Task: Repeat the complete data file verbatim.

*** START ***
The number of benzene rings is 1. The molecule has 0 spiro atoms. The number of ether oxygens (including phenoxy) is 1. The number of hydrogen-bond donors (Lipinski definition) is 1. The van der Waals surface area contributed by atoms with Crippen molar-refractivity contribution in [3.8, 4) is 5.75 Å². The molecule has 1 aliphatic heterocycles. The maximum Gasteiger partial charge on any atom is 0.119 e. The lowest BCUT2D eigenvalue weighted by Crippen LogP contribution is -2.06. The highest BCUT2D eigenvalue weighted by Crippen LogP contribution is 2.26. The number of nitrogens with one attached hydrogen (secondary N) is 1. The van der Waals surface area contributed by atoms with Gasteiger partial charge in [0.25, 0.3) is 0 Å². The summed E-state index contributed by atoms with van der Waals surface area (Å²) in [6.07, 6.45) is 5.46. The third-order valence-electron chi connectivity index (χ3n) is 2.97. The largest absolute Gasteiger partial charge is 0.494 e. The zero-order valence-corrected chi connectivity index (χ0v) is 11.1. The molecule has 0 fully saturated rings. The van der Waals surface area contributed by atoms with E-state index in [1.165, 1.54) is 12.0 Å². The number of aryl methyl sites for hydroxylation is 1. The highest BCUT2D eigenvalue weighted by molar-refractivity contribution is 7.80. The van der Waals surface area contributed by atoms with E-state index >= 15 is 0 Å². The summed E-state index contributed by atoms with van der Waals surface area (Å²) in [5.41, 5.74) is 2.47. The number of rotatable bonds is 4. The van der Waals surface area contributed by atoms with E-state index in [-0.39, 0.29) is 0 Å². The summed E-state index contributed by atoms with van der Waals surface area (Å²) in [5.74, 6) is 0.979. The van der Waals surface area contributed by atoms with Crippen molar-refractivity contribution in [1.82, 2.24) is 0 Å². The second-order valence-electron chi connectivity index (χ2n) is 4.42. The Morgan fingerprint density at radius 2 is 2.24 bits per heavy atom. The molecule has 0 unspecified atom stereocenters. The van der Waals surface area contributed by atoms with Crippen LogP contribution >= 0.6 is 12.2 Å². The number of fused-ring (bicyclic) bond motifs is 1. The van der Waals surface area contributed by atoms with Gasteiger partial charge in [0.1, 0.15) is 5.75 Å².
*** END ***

The number of benzene rings is 1. The molecule has 0 spiro atoms. The number of ether oxygens (including phenoxy) is 1. The number of hydrogen-bond donors (Lipinski definition) is 1. The van der Waals surface area contributed by atoms with Crippen molar-refractivity contribution in [3.8, 4) is 5.75 Å². The molecule has 1 aliphatic heterocycles. The maximum Gasteiger partial charge on any atom is 0.119 e. The lowest BCUT2D eigenvalue weighted by Crippen LogP contribution is -2.06. The highest BCUT2D eigenvalue weighted by Crippen LogP contribution is 2.26. The number of nitrogens with one attached hydrogen (secondary N) is 1. The van der Waals surface area contributed by atoms with Gasteiger partial charge in [0.25, 0.3) is 0 Å². The summed E-state index contributed by atoms with van der Waals surface area (Å²) in [6.07, 6.45) is 5.46. The third-order valence-electron chi connectivity index (χ3n) is 2.97. The largest absolute Gasteiger partial charge is 0.494 e. The zero-order valence-corrected chi connectivity index (χ0v) is 11.1. The molecule has 0 fully saturated rings. The van der Waals surface area contributed by atoms with E-state index in [1.165, 1.54) is 12.0 Å². The number of aryl methyl sites for hydroxylation is 1. The highest BCUT2D eigenvalue weighted by molar-refractivity contribution is 7.80. The van der Waals surface area contributed by atoms with E-state index >= 15 is 0 Å². The summed E-state index contributed by atoms with van der Waals surface area (Å²) in [5.41, 5.74) is 2.47. The number of rotatable bonds is 4. The van der Waals surface area contributed by atoms with E-state index in [-0.39, 0.29) is 0 Å². The summed E-state index contributed by atoms with van der Waals surface area (Å²) in [5.74, 6) is 0.979. The van der Waals surface area contributed by atoms with Crippen molar-refractivity contribution in [1.82, 2.24) is 0 Å². The second-order valence-electron chi connectivity index (χ2n) is 4.42. The Morgan fingerprint density at radius 2 is 2.24 bits per heavy atom. The molecule has 0 unspecified atom stereocenters. The van der Waals surface area contributed by atoms with Crippen LogP contribution >= 0.6 is 12.2 Å². The number of fused-ring (bicyclic) bond motifs is 1. The van der Waals surface area contributed by atoms with Gasteiger partial charge in [0.1, 0.15) is 5.75 Å².